Tuesday, May 31, 2016


Our  next unit in geometry covered angle relationships formed through transversals. This is probably one of my most favorite topics in geometry. We started out talking about the two types of lines that don't intersect, parallel and skew. I open up talking about this because a lot of times students think that parallel lines are the only types of lines that do not intersect. True in 2D, but they often forget about 3D space.

 Then we talk about transversals. This is one of my favorite foldables ever. We talk about the look of a transversal line that cuts two parallel lines. I need to start watching my wording a little more than I do when it comes to this topic because my students forget that the line that cuts the parallel lines is called the transversal line. Anyways, we look at the transversal and about how it's cut into two different parts, interior and exterior. I had my students color the parts two different colors and label it. Next year I'm actually going to have them write that the exterior is outside the parallel lines and the interior is between the parallel lines.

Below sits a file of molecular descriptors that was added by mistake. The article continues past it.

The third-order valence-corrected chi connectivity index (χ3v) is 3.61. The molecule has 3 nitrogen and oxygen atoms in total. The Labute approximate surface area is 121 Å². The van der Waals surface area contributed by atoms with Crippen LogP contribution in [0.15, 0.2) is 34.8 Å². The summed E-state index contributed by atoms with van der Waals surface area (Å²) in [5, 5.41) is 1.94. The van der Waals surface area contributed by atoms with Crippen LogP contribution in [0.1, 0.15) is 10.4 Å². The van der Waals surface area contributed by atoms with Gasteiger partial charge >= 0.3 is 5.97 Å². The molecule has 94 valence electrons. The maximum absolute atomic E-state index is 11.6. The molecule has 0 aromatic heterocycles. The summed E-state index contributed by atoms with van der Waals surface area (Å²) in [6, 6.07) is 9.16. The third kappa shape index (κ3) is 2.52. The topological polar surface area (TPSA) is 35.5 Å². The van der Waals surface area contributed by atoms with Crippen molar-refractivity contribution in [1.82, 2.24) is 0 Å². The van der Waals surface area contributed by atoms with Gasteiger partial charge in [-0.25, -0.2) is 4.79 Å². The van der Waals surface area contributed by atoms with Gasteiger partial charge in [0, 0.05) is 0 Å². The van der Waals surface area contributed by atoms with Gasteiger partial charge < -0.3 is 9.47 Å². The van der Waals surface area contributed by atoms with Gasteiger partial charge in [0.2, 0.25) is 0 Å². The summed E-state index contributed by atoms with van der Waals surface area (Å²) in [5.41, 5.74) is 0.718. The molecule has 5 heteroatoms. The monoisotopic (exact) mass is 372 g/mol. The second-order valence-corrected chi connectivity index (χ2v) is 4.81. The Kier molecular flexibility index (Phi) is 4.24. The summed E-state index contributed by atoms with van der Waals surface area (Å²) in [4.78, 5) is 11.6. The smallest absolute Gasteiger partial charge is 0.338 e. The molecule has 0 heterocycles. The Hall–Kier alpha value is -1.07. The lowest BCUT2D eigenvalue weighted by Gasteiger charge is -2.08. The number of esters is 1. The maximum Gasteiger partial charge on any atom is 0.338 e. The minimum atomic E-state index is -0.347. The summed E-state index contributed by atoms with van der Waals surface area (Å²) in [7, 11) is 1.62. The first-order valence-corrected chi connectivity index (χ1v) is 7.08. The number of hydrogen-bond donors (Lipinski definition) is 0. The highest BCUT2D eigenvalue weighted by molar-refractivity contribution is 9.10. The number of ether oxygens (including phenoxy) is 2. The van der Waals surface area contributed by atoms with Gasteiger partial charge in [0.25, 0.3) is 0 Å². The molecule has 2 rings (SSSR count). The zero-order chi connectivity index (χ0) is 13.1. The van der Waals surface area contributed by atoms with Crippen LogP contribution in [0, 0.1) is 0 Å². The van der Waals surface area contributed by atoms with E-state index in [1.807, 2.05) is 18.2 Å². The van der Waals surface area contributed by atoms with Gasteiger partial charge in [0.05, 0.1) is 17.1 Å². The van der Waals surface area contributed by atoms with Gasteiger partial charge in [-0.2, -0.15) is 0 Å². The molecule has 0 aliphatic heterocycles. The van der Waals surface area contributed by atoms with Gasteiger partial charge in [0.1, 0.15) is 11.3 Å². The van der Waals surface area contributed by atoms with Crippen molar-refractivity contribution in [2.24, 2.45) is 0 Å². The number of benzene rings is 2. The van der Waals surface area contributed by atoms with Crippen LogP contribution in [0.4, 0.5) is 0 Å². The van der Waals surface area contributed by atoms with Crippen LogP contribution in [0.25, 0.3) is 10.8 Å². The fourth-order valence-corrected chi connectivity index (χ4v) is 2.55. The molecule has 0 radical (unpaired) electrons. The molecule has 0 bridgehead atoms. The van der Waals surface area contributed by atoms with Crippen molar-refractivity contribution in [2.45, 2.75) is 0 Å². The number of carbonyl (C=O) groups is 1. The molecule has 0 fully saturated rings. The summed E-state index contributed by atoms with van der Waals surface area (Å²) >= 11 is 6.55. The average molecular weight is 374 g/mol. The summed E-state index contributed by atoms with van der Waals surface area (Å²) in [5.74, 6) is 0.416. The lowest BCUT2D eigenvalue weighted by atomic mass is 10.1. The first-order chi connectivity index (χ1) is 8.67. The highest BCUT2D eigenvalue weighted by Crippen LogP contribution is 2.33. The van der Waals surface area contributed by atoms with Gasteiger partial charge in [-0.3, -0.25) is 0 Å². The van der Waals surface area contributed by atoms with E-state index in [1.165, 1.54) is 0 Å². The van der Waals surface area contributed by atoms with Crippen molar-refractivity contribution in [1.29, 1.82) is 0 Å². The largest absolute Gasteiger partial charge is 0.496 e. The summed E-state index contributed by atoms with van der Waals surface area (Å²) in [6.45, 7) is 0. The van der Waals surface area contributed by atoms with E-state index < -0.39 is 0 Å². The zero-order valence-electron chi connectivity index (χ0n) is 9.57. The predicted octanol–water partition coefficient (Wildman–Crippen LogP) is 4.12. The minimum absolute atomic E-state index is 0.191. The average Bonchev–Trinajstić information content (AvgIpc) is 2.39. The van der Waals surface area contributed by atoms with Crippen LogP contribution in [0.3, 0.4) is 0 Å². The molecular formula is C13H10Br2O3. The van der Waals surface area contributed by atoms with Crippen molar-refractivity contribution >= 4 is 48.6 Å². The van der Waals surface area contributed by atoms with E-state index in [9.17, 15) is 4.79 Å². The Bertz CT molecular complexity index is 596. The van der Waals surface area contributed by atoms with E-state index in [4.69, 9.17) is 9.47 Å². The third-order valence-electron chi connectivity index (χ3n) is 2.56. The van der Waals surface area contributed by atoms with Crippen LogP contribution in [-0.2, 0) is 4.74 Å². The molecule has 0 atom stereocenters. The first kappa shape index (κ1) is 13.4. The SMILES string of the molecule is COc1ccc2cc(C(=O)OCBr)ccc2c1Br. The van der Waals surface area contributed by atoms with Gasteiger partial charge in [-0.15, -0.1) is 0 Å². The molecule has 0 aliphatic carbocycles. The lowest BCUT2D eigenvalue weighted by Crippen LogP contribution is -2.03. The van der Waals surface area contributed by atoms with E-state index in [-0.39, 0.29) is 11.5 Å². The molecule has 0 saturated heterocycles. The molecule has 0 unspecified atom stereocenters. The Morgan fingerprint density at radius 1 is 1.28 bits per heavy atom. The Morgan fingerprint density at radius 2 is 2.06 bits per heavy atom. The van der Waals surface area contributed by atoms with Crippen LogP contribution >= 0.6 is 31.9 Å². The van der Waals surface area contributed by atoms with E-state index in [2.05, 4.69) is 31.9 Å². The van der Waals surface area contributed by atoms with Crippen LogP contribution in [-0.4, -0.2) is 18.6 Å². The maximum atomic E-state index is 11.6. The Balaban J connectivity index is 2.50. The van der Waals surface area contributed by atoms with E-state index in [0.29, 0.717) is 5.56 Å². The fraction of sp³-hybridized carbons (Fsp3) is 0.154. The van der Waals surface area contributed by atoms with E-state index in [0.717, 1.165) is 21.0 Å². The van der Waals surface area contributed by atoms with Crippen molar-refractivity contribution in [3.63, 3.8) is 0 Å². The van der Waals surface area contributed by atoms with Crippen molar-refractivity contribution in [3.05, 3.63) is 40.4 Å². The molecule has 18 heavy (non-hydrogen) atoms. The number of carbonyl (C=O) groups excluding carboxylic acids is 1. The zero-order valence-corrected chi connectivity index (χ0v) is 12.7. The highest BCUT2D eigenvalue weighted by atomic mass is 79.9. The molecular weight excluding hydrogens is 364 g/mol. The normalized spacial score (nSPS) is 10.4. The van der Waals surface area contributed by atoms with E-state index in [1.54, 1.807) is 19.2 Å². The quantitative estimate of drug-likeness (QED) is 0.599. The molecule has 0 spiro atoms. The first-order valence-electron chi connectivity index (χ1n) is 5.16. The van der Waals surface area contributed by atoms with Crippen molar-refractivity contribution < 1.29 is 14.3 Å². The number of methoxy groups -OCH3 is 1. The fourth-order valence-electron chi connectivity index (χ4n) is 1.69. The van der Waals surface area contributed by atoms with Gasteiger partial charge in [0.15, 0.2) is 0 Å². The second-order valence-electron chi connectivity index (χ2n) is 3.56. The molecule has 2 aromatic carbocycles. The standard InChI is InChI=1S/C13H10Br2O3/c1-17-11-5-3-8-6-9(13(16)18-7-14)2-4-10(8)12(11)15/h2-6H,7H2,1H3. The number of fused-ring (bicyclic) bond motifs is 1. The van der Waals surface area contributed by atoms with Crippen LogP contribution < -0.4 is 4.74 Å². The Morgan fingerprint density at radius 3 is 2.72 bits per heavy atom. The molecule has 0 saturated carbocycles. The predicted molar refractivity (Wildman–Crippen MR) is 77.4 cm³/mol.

On the inside, we talk about the different types of angle relationships and where they are. I've found that color coding really helps.
After we talk about all of these angle relationships, we practice. I've done this a couple of ways. One way is that I've put painters tape on the floor and made a giant transversal and had pairs of students stand in spots that show the type of angle relationship I call out. They like this a lot. It gets them out of their seats and moving. Another activity I've done is where I'll put a picture on the board and they have to write the angle relationship on a white board and hold it up. That one is ok but I'm not a huge fan because it can be kind of boring. 

If you have any transversal activities that you like to use in your classroom, leave a comment below and let me know about it. I hope to get a digital copy of this foldable uploaded soon. Happy teaching!

Thursday, May 12, 2016

Logic and Proofs

Logic and proofs...the most loathed favorite chapter! I love logic and I think my kids don't mind it too much. Proofs on the other hand...